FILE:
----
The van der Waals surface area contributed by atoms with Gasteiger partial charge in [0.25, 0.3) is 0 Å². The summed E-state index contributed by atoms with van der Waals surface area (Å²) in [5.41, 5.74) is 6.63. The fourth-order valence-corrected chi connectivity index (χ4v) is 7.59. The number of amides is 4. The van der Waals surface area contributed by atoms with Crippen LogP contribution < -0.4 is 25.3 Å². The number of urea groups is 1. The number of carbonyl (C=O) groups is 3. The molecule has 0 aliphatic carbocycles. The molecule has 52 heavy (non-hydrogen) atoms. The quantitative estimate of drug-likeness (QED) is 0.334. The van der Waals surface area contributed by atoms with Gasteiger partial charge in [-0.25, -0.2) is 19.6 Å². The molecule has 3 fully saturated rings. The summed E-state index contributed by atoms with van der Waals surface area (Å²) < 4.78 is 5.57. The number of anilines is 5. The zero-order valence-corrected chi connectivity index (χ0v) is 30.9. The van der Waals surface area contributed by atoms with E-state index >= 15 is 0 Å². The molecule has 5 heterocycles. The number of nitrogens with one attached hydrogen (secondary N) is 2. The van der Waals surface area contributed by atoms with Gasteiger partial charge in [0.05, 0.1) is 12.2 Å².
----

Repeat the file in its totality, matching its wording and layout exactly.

The van der Waals surface area contributed by atoms with Gasteiger partial charge in [0.25, 0.3) is 0 Å². The summed E-state index contributed by atoms with van der Waals surface area (Å²) in [5.41, 5.74) is 6.63. The fourth-order valence-corrected chi connectivity index (χ4v) is 7.59. The number of amides is 4. The van der Waals surface area contributed by atoms with Crippen LogP contribution < -0.4 is 25.3 Å². The number of urea groups is 1. The number of carbonyl (C=O) groups is 3. The molecule has 0 aliphatic carbocycles. The molecule has 52 heavy (non-hydrogen) atoms. The quantitative estimate of drug-likeness (QED) is 0.334. The van der Waals surface area contributed by atoms with Gasteiger partial charge in [-0.25, -0.2) is 19.6 Å². The molecule has 3 fully saturated rings. The summed E-state index contributed by atoms with van der Waals surface area (Å²) < 4.78 is 5.57. The number of anilines is 5. The zero-order valence-corrected chi connectivity index (χ0v) is 30.9. The van der Waals surface area contributed by atoms with E-state index >= 15 is 0 Å². The molecule has 5 heterocycles. The number of nitrogens with one attached hydrogen (secondary N) is 2. The van der Waals surface area contributed by atoms with Gasteiger partial charge in [0.05, 0.1) is 12.2 Å².